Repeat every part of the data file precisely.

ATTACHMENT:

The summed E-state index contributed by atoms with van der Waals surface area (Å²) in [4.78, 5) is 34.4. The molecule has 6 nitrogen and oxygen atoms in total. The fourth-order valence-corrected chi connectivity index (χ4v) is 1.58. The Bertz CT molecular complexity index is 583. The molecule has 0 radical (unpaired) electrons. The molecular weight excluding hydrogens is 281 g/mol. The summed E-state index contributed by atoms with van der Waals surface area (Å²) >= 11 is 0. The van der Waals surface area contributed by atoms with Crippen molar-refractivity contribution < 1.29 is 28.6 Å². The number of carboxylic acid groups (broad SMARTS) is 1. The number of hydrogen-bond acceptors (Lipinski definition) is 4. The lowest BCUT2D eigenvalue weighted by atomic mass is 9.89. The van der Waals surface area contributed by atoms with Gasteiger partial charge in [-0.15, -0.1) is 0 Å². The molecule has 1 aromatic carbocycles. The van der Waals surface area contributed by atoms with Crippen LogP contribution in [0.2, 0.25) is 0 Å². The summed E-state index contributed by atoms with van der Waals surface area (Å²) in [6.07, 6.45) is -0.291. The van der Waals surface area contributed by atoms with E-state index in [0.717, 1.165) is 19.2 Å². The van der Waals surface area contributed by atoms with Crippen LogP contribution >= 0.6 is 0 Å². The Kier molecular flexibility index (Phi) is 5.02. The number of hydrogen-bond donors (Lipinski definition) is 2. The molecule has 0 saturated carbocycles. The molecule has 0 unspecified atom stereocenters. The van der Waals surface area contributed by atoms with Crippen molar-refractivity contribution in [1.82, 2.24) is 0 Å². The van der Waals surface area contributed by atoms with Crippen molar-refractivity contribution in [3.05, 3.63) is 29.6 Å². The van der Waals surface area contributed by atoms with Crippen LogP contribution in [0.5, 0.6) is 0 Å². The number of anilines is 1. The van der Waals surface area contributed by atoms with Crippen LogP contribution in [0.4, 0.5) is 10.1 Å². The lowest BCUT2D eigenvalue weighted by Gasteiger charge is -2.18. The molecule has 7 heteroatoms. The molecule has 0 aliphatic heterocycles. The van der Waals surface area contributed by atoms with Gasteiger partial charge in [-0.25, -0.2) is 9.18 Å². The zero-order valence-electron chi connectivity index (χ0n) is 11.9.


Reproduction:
The summed E-state index contributed by atoms with van der Waals surface area (Å²) in [4.78, 5) is 34.4. The molecule has 6 nitrogen and oxygen atoms in total. The fourth-order valence-corrected chi connectivity index (χ4v) is 1.58. The Bertz CT molecular complexity index is 583. The molecule has 0 radical (unpaired) electrons. The molecular weight excluding hydrogens is 281 g/mol. The summed E-state index contributed by atoms with van der Waals surface area (Å²) >= 11 is 0. The van der Waals surface area contributed by atoms with Crippen molar-refractivity contribution < 1.29 is 28.6 Å². The number of carboxylic acid groups (broad SMARTS) is 1. The number of hydrogen-bond acceptors (Lipinski definition) is 4. The lowest BCUT2D eigenvalue weighted by atomic mass is 9.89. The van der Waals surface area contributed by atoms with Gasteiger partial charge in [-0.15, -0.1) is 0 Å². The molecule has 1 aromatic carbocycles. The van der Waals surface area contributed by atoms with Crippen LogP contribution in [0.2, 0.25) is 0 Å². The summed E-state index contributed by atoms with van der Waals surface area (Å²) in [6.07, 6.45) is -0.291. The van der Waals surface area contributed by atoms with E-state index in [0.717, 1.165) is 19.2 Å². The van der Waals surface area contributed by atoms with Crippen LogP contribution >= 0.6 is 0 Å². The Kier molecular flexibility index (Phi) is 5.02. The number of hydrogen-bond donors (Lipinski definition) is 2. The molecule has 0 saturated carbocycles. The molecule has 0 unspecified atom stereocenters. The van der Waals surface area contributed by atoms with Crippen molar-refractivity contribution in [1.82, 2.24) is 0 Å². The van der Waals surface area contributed by atoms with Crippen molar-refractivity contribution in [3.05, 3.63) is 29.6 Å². The van der Waals surface area contributed by atoms with Crippen LogP contribution in [0.5, 0.6) is 0 Å². The number of anilines is 1. The van der Waals surface area contributed by atoms with Crippen LogP contribution in [0.4, 0.5) is 10.1 Å². The lowest BCUT2D eigenvalue weighted by Gasteiger charge is -2.18. The molecule has 7 heteroatoms. The molecule has 0 aliphatic heterocycles. The van der Waals surface area contributed by atoms with Gasteiger partial charge in [-0.25, -0.2) is 9.18 Å². The zero-order valence-electron chi connectivity index (χ0n) is 11.9.